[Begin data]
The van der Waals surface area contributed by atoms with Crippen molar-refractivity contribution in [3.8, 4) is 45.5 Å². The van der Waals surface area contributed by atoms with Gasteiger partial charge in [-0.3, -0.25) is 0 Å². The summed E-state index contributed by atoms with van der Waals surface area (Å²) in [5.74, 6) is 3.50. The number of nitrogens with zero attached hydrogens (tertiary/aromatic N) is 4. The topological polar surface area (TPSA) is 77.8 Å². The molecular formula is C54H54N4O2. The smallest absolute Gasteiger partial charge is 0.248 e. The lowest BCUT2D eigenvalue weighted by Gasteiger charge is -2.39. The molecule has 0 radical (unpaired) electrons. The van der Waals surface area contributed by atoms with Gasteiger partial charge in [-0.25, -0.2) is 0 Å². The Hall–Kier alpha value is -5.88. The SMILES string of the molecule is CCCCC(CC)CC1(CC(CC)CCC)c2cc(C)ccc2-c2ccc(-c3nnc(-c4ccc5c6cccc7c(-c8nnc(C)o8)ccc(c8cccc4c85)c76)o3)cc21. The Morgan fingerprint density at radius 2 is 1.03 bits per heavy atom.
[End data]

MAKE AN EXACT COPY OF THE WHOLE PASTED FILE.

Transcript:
The van der Waals surface area contributed by atoms with Crippen molar-refractivity contribution in [3.8, 4) is 45.5 Å². The van der Waals surface area contributed by atoms with Gasteiger partial charge in [-0.3, -0.25) is 0 Å². The summed E-state index contributed by atoms with van der Waals surface area (Å²) in [5.74, 6) is 3.50. The number of nitrogens with zero attached hydrogens (tertiary/aromatic N) is 4. The topological polar surface area (TPSA) is 77.8 Å². The molecular formula is C54H54N4O2. The smallest absolute Gasteiger partial charge is 0.248 e. The lowest BCUT2D eigenvalue weighted by Gasteiger charge is -2.39. The molecule has 0 radical (unpaired) electrons. The van der Waals surface area contributed by atoms with Gasteiger partial charge in [-0.25, -0.2) is 0 Å². The Hall–Kier alpha value is -5.88. The SMILES string of the molecule is CCCCC(CC)CC1(CC(CC)CCC)c2cc(C)ccc2-c2ccc(-c3nnc(-c4ccc5c6cccc7c(-c8nnc(C)o8)ccc(c8cccc4c85)c76)o3)cc21. The Morgan fingerprint density at radius 2 is 1.03 bits per heavy atom.